Li Kai Wen never wanted to be perceived as vulnerable and weak. The featherweight star strives to be seen as a leader who stands up for himself, and protects those around him.
He explains that he lives by a simple philosophy.
“Be strong, and become strong,” the 22-year-old says. “If circumstances are against you and you wish to change that, then do everything in your power to make that change.”
Although “The Underdog” was victimized by bullies and hazing during his youth, he was determined to make a positive change, so others around him would not have to go through the same hardships.
Li was raised in Zhangjiajie, China, and began his martial arts education with his father – a martial arts instructor who taught him kung fu.
Despite learning some self-defense skills, he was constantly picked on by other children because he was shy and introverted. That abuse increased in severity in the years to follow.
After his parents’ divorce, Li – then 8 years old – lived with his father before he enrolled in the Hunan Sports Vocational College. He joined the wrestling team, and devoted all of his energy into training.
While he experienced success on the mats, garnering a 50-8 record in the sport, the environment was unbearable for the aspiring superstar, as the senior wrestlers made his life a nightmare.
“I was hazed and bullied for the first four years of my stay at the school,” he admits.
“I stood up for myself the very first time when it happened, but I was beaten up, hence I learned to give in and follow their orders.
“I was bullied both mentally and physically, and my emotions were affected. It was a rough time for me. I constantly told myself during that time to be strong, and become strong.”
The coaches told the wrestling team’s senior members to look after and manage the squad’s young recruits.
However, they routinely abused that power. Instead of watching out for their fellow team members, the seniors would test the newcomers, embarrass them, bark orders at them, and threaten them with violence. Sometimes, they delivered on those threats.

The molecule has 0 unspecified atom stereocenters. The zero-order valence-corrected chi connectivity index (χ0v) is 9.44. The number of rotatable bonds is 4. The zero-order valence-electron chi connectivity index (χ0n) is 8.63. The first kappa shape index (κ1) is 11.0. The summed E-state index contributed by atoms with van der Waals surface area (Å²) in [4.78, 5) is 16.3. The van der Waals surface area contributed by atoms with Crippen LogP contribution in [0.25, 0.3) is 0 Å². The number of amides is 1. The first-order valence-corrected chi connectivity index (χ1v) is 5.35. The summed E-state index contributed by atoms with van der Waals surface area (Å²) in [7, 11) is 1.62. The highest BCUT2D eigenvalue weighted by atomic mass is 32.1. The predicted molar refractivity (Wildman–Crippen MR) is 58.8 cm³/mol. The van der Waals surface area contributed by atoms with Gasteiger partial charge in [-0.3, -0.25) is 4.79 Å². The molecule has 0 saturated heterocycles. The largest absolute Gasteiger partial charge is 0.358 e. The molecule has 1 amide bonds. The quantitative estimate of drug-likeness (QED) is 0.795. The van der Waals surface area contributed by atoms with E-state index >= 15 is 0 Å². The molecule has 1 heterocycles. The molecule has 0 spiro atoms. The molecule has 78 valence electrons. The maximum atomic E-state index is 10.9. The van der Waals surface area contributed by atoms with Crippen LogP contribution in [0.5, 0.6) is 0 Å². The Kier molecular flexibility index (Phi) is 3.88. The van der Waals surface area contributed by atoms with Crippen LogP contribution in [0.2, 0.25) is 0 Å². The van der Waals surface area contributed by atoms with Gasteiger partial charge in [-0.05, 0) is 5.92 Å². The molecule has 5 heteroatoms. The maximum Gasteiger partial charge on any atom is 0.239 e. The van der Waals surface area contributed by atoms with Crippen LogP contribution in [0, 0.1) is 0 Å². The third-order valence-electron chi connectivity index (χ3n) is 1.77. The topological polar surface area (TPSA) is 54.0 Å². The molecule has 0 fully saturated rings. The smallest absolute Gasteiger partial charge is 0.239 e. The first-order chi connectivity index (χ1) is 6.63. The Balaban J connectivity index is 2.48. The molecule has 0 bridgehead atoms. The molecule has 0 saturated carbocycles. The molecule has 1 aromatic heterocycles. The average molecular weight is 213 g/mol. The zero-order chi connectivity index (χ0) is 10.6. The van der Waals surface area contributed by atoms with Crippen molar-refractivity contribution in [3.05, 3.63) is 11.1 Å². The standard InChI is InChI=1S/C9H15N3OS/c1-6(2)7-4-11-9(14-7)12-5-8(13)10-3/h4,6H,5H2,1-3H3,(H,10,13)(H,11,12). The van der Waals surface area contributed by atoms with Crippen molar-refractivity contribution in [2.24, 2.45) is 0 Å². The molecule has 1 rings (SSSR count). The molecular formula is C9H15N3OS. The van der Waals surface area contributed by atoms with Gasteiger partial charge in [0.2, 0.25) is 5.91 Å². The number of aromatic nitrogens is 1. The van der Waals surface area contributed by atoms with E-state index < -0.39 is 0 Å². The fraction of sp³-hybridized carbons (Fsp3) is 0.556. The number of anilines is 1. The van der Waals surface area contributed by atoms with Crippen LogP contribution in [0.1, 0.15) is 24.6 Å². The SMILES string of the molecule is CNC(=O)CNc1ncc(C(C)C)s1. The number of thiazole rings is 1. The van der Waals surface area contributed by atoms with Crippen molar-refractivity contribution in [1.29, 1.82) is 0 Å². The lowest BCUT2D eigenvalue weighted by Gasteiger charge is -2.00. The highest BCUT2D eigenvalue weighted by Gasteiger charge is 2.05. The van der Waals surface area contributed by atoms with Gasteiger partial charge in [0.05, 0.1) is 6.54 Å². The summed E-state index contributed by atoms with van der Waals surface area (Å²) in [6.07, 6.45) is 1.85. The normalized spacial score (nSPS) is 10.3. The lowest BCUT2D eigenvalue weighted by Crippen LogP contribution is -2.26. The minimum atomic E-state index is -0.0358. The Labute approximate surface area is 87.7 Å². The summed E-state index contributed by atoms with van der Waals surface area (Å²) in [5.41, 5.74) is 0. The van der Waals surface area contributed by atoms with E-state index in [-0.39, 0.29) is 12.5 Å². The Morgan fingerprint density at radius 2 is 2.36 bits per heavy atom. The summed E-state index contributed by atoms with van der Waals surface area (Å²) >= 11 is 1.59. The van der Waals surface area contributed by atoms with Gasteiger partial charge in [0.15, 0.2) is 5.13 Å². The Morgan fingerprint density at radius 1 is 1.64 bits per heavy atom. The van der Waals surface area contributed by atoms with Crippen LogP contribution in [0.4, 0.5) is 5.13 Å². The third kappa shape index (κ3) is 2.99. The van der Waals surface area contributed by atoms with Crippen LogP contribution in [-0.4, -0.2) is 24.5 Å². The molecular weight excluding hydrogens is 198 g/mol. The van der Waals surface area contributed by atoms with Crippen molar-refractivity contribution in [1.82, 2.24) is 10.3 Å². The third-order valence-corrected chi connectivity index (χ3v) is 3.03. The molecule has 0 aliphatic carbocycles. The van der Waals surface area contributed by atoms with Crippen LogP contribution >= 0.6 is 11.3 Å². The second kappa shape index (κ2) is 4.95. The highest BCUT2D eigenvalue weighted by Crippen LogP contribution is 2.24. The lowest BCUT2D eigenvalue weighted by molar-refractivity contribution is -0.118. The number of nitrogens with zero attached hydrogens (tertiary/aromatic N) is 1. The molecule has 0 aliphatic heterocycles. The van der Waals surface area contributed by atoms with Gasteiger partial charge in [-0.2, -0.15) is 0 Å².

Li was forced to endure this volatile behavior, but despite his trials, he learned to control his emotions and turn the other cheek.
“I was woken up in the middle of the night during winter, and had to go out and buy noodles for the older kids, otherwise, they would beat me up,” he recalls.
“Many times I thought about retaliating, but somehow, I was able to calm myself down and let my anger pass.”
The physical and emotional abuse finally ended when his tormentors graduated.
Suddenly, Li found himself in their position. He was now one of the seniors, and the captain of the school’s wrestling team, and he was given the responsibility to take charge of the new recruits.
Unlike his predecessors, “The Underdog” identified with the incoming rookie class, and used his influence to make a positive change.
“When I became the captain of the team, I was also given the authority and responsibilities to handle the younger kids. But I can say that I was more empathetic to them,” he explains.
“The hazing was toned down in general, and I even stood up for my younger teammates against the other older kids.”
Li helped lighten the burden for some of the new recruits, and he credits the values he learned from training as the catalyst for his behavior.
He believes martial arts and its values can help those who feel weak and vulnerable. In addition to equipping people with self-defense skills, they can also give people a virtuous and positive outlook on life.
“Martial arts will give its practitioners confidence, and that confidence will be visible to others so they can avoid becoming the victim,” he explains.
“Aside from that, martial artists are not instigators, but rather the evaders of confrontation. Some of the most important values in life are learned through practicing martial arts, like honor, respect, perseverance, and determination.”
Macau | 23 June | LIVE and FREE on the ONE Super App: http://bit.ly/ONESuperApp | TV: Check local listings for global broadcast